First World War shows us there are no easy human or Christian answers to life

By Michael Trimmer, Christian Today

 

“In what way should the Church be distinctive?” That was the question Canon Alan Wilkinson was trying to answer when he wrote his pioneering book The Church of England and the First World War.

 

Speaking at an event in Southwark Cathedral this week to promote the publication of an updated edition, Canon Wilkinson commented on the complexities of the Christian response to the First World War and how what happened then is in some ways still happening now.

 

 

The event’s host, Southwark’s Sub Dean Bruce Sanders said of the book: “There is not a page, not a paragraph, not a single sentence or line that does not bear the hallmarks of meticulous research.”

 

 

Mr Saunders also called the book an important contribution to the exploration of the Christian experience, showing how different Christians in the period 1914 to 1918 dealt with “the tragic paradox of trying to live out the Kingdom in the world we find ourselves in”.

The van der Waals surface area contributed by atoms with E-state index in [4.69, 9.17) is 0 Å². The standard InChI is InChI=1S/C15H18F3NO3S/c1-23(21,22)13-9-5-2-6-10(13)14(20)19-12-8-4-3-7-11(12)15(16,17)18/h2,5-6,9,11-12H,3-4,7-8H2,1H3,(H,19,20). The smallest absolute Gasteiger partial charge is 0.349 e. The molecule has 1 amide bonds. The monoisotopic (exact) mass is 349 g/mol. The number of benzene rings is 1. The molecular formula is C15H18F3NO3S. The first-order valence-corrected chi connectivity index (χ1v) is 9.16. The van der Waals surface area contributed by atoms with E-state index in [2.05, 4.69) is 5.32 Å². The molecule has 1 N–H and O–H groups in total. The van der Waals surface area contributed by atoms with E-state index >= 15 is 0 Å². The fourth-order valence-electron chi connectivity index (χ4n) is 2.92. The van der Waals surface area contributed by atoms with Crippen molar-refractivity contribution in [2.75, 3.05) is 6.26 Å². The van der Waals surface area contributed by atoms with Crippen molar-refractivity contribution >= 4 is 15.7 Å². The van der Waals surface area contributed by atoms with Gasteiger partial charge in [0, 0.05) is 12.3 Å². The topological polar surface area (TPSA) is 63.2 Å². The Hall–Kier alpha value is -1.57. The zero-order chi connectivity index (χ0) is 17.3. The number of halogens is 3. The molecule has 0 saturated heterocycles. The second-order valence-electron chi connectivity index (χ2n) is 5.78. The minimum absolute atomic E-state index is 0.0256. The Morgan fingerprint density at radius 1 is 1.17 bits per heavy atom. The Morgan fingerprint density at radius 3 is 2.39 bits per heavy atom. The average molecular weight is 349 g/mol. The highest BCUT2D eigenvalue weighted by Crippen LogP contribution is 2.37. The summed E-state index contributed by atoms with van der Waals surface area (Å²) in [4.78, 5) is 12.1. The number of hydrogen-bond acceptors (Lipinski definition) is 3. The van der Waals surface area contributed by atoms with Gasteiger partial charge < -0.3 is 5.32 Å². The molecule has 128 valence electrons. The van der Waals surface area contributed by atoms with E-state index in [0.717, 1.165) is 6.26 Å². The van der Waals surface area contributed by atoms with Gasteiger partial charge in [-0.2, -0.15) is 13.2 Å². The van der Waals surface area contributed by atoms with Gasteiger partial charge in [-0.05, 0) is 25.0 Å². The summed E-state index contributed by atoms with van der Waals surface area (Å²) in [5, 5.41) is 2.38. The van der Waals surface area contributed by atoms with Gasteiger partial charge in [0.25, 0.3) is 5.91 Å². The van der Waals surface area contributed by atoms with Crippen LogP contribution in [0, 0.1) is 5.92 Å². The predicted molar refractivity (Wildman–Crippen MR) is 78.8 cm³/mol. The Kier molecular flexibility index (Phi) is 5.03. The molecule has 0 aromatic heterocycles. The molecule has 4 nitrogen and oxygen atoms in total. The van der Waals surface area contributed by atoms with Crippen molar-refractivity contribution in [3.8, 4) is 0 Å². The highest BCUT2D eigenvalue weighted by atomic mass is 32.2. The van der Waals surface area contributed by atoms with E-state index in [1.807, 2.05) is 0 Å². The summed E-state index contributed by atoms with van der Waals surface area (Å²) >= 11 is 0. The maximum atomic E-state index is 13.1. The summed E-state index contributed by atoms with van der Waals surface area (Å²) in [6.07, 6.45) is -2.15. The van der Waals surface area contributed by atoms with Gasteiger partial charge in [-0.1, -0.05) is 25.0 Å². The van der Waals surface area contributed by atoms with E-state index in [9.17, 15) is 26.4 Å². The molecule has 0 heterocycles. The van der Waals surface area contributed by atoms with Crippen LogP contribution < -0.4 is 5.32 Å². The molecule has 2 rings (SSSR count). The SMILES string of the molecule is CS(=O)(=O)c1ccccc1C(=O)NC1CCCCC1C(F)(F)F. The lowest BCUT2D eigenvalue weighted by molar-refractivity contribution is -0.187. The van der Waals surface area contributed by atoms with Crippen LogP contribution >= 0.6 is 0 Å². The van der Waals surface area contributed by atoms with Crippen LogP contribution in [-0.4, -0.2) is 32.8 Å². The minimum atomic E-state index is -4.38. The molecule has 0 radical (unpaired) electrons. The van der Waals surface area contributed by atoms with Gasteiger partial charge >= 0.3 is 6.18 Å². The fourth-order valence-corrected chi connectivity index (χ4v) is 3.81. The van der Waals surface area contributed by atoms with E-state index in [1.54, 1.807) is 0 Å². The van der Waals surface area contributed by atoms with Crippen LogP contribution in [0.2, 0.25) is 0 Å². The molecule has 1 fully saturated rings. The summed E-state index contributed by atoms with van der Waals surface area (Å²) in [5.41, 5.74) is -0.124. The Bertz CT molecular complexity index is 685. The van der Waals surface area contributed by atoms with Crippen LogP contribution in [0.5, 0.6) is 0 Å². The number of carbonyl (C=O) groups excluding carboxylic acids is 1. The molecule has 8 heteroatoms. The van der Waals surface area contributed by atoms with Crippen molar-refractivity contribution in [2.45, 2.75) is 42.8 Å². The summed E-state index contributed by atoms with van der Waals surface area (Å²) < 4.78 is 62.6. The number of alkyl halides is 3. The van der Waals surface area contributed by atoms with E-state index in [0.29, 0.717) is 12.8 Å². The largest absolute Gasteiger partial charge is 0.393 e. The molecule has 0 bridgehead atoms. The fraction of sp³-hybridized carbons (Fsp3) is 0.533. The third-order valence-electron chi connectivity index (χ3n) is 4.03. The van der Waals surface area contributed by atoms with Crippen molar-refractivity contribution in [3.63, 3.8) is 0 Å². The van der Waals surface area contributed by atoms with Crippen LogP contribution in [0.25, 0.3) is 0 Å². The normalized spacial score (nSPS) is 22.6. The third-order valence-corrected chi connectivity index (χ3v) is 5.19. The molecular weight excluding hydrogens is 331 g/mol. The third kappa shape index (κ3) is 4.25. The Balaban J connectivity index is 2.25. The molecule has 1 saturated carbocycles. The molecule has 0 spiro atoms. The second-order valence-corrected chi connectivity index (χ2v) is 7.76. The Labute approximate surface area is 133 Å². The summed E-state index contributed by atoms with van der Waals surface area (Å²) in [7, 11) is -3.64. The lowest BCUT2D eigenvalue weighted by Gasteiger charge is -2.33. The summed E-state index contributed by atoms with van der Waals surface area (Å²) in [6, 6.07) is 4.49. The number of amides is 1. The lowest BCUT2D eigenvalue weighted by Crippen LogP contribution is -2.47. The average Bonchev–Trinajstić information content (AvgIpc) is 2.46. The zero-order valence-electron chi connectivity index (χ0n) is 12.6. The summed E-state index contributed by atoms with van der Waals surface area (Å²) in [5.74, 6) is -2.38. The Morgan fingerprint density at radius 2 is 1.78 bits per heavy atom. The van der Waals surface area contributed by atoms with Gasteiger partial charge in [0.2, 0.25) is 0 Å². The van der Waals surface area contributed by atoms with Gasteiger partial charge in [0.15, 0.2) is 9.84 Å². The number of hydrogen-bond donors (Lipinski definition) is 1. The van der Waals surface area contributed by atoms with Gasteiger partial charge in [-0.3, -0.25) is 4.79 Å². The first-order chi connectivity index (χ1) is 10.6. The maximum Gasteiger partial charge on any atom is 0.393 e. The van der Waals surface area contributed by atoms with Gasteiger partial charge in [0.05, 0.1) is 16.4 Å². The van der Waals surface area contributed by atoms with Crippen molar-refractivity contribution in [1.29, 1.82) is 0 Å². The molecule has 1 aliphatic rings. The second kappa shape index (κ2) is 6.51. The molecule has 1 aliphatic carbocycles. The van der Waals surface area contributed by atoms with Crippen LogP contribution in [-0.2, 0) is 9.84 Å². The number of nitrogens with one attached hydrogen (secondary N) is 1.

Alongside trying to untangle some small part of the Church’s need to be distinctive, Canon Wilkinson also wanted to dispel what he called the myth of the “lions lead by donkeys” image of the war, the “Blackadder” idea of a futile conflict, uniquely terrible, and foolishly fought.

 

 

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